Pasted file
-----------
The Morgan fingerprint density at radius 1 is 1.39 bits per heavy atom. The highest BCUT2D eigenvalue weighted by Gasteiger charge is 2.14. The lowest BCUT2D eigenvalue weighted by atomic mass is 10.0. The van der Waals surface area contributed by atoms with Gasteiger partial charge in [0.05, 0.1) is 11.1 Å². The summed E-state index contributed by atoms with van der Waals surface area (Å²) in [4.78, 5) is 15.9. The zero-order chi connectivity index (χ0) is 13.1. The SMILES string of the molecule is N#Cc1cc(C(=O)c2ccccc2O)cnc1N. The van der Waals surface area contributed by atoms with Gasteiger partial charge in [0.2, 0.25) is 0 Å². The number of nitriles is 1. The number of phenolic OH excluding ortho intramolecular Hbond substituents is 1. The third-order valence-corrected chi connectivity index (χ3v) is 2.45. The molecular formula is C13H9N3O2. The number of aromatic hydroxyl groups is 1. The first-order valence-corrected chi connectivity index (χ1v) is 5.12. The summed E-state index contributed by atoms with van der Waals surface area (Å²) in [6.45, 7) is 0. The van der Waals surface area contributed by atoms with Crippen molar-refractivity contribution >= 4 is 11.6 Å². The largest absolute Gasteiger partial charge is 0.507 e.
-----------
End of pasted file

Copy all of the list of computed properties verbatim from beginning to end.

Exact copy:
The Morgan fingerprint density at radius 1 is 1.39 bits per heavy atom. The highest BCUT2D eigenvalue weighted by Gasteiger charge is 2.14. The lowest BCUT2D eigenvalue weighted by atomic mass is 10.0. The van der Waals surface area contributed by atoms with Gasteiger partial charge in [0.05, 0.1) is 11.1 Å². The summed E-state index contributed by atoms with van der Waals surface area (Å²) in [4.78, 5) is 15.9. The zero-order chi connectivity index (χ0) is 13.1. The SMILES string of the molecule is N#Cc1cc(C(=O)c2ccccc2O)cnc1N. The van der Waals surface area contributed by atoms with Gasteiger partial charge in [0.2, 0.25) is 0 Å². The number of nitriles is 1. The number of phenolic OH excluding ortho intramolecular Hbond substituents is 1. The third-order valence-corrected chi connectivity index (χ3v) is 2.45. The molecular formula is C13H9N3O2. The number of aromatic hydroxyl groups is 1. The first-order valence-corrected chi connectivity index (χ1v) is 5.12. The summed E-state index contributed by atoms with van der Waals surface area (Å²) in [6.45, 7) is 0. The van der Waals surface area contributed by atoms with Crippen molar-refractivity contribution >= 4 is 11.6 Å². The largest absolute Gasteiger partial charge is 0.507 e.